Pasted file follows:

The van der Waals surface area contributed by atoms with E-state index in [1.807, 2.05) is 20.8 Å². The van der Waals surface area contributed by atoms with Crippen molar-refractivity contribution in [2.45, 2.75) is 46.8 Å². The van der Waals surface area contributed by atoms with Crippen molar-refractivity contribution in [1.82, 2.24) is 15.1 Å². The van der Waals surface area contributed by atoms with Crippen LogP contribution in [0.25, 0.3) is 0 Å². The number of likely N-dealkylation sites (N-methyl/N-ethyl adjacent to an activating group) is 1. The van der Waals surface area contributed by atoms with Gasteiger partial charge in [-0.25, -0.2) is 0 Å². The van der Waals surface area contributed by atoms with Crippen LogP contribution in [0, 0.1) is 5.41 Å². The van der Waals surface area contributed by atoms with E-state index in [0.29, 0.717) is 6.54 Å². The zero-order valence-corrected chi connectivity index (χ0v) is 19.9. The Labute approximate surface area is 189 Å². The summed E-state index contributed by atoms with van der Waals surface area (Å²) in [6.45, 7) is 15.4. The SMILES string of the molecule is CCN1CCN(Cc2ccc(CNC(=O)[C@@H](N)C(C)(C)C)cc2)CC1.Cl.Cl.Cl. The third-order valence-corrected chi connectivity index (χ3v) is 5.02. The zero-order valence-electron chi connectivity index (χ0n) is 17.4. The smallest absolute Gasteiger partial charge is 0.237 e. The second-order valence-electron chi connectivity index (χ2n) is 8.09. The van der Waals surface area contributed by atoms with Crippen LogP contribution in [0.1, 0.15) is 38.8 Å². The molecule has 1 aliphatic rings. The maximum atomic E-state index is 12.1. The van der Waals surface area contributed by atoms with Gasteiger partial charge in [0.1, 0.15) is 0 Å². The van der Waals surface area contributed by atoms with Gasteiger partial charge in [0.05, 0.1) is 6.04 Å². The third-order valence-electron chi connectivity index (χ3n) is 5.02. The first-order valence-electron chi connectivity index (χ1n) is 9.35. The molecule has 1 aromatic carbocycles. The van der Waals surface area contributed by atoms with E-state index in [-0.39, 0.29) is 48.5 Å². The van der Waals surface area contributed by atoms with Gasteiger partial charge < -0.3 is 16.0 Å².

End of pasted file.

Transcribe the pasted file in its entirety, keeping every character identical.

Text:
The van der Waals surface area contributed by atoms with E-state index in [1.807, 2.05) is 20.8 Å². The van der Waals surface area contributed by atoms with Crippen molar-refractivity contribution in [2.45, 2.75) is 46.8 Å². The van der Waals surface area contributed by atoms with Crippen molar-refractivity contribution in [1.82, 2.24) is 15.1 Å². The van der Waals surface area contributed by atoms with Crippen LogP contribution in [0.25, 0.3) is 0 Å². The number of likely N-dealkylation sites (N-methyl/N-ethyl adjacent to an activating group) is 1. The van der Waals surface area contributed by atoms with Gasteiger partial charge in [-0.25, -0.2) is 0 Å². The van der Waals surface area contributed by atoms with Crippen LogP contribution in [0, 0.1) is 5.41 Å². The van der Waals surface area contributed by atoms with E-state index in [0.29, 0.717) is 6.54 Å². The zero-order valence-corrected chi connectivity index (χ0v) is 19.9. The Labute approximate surface area is 189 Å². The summed E-state index contributed by atoms with van der Waals surface area (Å²) in [6.45, 7) is 15.4. The SMILES string of the molecule is CCN1CCN(Cc2ccc(CNC(=O)[C@@H](N)C(C)(C)C)cc2)CC1.Cl.Cl.Cl. The third-order valence-corrected chi connectivity index (χ3v) is 5.02. The zero-order valence-electron chi connectivity index (χ0n) is 17.4. The smallest absolute Gasteiger partial charge is 0.237 e. The second-order valence-electron chi connectivity index (χ2n) is 8.09. The van der Waals surface area contributed by atoms with Crippen LogP contribution in [0.1, 0.15) is 38.8 Å². The molecule has 1 aliphatic rings. The maximum atomic E-state index is 12.1. The van der Waals surface area contributed by atoms with Gasteiger partial charge in [0.1, 0.15) is 0 Å². The van der Waals surface area contributed by atoms with Gasteiger partial charge in [0.05, 0.1) is 6.04 Å². The third-order valence-electron chi connectivity index (χ3n) is 5.02. The first-order valence-electron chi connectivity index (χ1n) is 9.35. The molecule has 1 aromatic carbocycles. The van der Waals surface area contributed by atoms with E-state index in [-0.39, 0.29) is 48.5 Å². The van der Waals surface area contributed by atoms with Gasteiger partial charge < -0.3 is 16.0 Å².